More than 75 % of U.S. adults over 35 have some form of gum disease (or periodontal disease). Most who have the beginning stage of this disease don’t even know it. The most severe version of gum disease is known as periodontitis. A less severe version is known as gingivitis. In many cases gingivitis is a precursor to periodontitis so all forms of gum disease should be seen as serious and not neglected. This disease is serious enough to be called the “silent epidemic" by former Surgeon General, David Satcher. It is also known as the “busy person’s disease” because people with very busy schedules often neglect their oral hygiene. It can be scary to hear that you have gum disease. Many people become embarrassed when they are told they have gum disease because they feel they have not paid enough attention to their oral hygiene; however, studies show that many adults lose ground even when they brush and floss regularly. A well-known phrase for growing older is growing “long in the tooth.” This phrase obviously indicates that it becomes increasingly more difficult to keep good oral hygiene for an entire lifetime. When the symptoms become severe, with gums bleeding and teeth becoming loose, we tend to start paying attention. Unfortunately this level of belated intervention is now at the crisis level and can cause serious bone, tissue, and tooth loss.
Non-Surgical Methods of Growing back Gum
If the gum recession is not severe and can be halted and grown back by simple alteration of the mouth’s environment, then non-surgical options are proposed. This is generally the case for bacterial infections of the gum, particularly those in an early stage. In these cases, a professional deep cleaning of the periodontal pockets is recommended.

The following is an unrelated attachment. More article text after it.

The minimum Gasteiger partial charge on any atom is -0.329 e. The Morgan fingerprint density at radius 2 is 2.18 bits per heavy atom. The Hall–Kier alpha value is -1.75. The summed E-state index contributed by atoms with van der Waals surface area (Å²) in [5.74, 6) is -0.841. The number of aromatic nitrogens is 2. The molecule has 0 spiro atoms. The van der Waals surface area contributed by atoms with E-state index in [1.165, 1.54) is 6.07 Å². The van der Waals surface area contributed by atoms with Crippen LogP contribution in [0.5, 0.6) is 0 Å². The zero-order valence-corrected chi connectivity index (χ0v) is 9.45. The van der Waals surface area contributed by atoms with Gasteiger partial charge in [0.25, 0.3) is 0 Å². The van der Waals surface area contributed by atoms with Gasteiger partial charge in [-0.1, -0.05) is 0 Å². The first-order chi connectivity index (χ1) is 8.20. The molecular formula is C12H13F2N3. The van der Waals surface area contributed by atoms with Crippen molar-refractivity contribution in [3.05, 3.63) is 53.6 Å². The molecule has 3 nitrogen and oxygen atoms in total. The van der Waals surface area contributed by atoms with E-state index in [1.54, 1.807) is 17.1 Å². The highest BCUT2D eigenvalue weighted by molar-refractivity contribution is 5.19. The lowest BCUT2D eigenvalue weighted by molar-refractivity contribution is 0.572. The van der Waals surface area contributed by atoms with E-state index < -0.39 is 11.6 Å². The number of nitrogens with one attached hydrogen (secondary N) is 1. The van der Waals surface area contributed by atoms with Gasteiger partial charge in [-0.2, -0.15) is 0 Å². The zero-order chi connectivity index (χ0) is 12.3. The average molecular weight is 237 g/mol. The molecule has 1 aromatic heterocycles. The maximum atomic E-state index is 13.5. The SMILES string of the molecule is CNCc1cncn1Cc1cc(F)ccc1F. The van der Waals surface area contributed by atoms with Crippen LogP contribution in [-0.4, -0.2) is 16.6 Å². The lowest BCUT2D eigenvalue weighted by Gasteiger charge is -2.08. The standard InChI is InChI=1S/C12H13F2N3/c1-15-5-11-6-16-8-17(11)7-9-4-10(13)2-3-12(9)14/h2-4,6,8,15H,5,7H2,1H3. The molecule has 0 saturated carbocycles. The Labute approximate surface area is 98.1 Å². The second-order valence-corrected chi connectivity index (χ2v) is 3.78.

This involves removal of plaque and tartar above and below the gum line in order to reduce the sources of bacterial infection.
Surgical Methods of Growing back Gum
Surgical gum recession treatment methods are employed in more advanced cases, where the receded gum line is unlikely to grow back with simple means. The following receding gum treatments are available:
Soft Tissue Graft - this involves taking gum tissue from other parts of the mouth (e.g. the palate or healthier parts of the gum), placing it over the exposed places and suturing them in place. This procedure is quite easy on the patient. It requires only mild painkilling treatment and lasts for a lifetime with proper care.
Bone Grafts - exposure of the root can lead to atrophy of the jawbone as a result of bacterial infection. Bone grafts can grow back the bone, making it easier to hold teeth and gum. Bone tissue can be taken from the jaw, hip, or tibia and placed in the jawbone. Special membranes are inserted to protect it and assist in bone regeneration.Go Back